Elana holds a Bachelor of Music degree in Violin Performance from the University of British Columbia, where she studied with David Gillham. She also studied baroque violin with Chloe Meyers and Marc Destrubé in Vancouver as a recipient of the Early Music Vancouver Scholarship Programme. Elana studied baroque violin as a Master’s student at the Historical Performance Institute at Indiana University with Stanley Ritchie. In June 2023, Elana will complete her Masters degree in baroque violin at Koninklijk Conservatorium in the Hague as a student of Kati Debretzeni. Elana is looking forward to joining the Theresia Classical Orchestra and Orchestra of the Age of Enlightenment Experience Academy in 2023.
Diederik van Dijk, cello
Diederik van Dijk is a Dutch-Canadian cellist with a broad range of musical activities and interests who is equally at home on the Baroque and the modern cello. Based in Utrecht, the Netherlands, he divides his time mostly between chamber music and orchestral playing. With a practice spanning four centuries of music history and crossing over into various genres, his musical life has taken him from the Amsterdam Concertgebouw to outdoor stages in Newfoundland; from performing internationally at major Early Music festivals to recording in Abbey Road Studios.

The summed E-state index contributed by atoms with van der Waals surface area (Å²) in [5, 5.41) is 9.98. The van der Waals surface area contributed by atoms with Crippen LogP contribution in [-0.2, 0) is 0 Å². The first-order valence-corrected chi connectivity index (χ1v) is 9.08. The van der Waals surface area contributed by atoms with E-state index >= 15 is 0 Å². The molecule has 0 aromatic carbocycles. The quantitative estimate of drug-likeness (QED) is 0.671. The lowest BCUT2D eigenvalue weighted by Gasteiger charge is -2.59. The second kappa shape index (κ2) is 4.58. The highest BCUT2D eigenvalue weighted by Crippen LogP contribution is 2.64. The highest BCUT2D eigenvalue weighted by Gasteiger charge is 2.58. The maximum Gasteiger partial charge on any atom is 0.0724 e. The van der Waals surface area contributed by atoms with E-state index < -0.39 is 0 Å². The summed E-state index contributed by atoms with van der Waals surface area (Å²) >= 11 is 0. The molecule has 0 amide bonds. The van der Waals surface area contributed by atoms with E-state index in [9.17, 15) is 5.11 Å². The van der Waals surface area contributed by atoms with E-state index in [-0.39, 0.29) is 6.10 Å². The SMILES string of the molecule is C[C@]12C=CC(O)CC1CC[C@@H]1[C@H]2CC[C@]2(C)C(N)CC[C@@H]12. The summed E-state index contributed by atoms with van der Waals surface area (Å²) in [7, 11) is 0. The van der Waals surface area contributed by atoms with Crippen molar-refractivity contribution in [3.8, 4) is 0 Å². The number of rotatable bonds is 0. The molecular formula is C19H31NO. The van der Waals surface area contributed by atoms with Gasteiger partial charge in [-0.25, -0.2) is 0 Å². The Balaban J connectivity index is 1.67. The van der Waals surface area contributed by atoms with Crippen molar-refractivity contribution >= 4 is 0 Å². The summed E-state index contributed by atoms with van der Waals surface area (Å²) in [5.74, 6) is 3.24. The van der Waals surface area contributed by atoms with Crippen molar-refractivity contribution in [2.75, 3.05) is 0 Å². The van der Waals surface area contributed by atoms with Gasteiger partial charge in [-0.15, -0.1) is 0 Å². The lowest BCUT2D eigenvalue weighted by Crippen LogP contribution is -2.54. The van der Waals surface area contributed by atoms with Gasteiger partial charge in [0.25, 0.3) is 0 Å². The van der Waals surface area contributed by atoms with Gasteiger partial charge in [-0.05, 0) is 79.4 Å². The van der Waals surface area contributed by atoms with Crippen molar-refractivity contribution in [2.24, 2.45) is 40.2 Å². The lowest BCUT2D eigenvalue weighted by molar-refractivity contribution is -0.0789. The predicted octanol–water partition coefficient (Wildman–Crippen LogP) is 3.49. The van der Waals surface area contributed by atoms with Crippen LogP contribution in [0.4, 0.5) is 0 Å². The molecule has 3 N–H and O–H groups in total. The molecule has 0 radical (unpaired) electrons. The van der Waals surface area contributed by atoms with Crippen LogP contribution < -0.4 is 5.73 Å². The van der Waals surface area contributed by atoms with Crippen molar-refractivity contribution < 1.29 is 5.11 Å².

Diederik studied cello with Ian Hampton, Eric Wilson, and Marc Destrubé, and Baroque cello with Viola de Hoog, acquiring in the process a Bachelor of Arts from the University of British Columbia and a Bachelor of Historical Instruments from the Utrecht Conservatory. He is a core member of Combattimento, the Van Swieten Society, and inter-arts ensemble Dark by Five and is frequently engaged as principal cellist with the Nieuwe Philharmonie Utrecht. In recent years he has also performed with the Orchestra of the 18th Century, Amsterdam Baroque Orchestra, the Metropole Orkest, Insomnio, Holland Opera, and the Pacific Baroque Orchestra.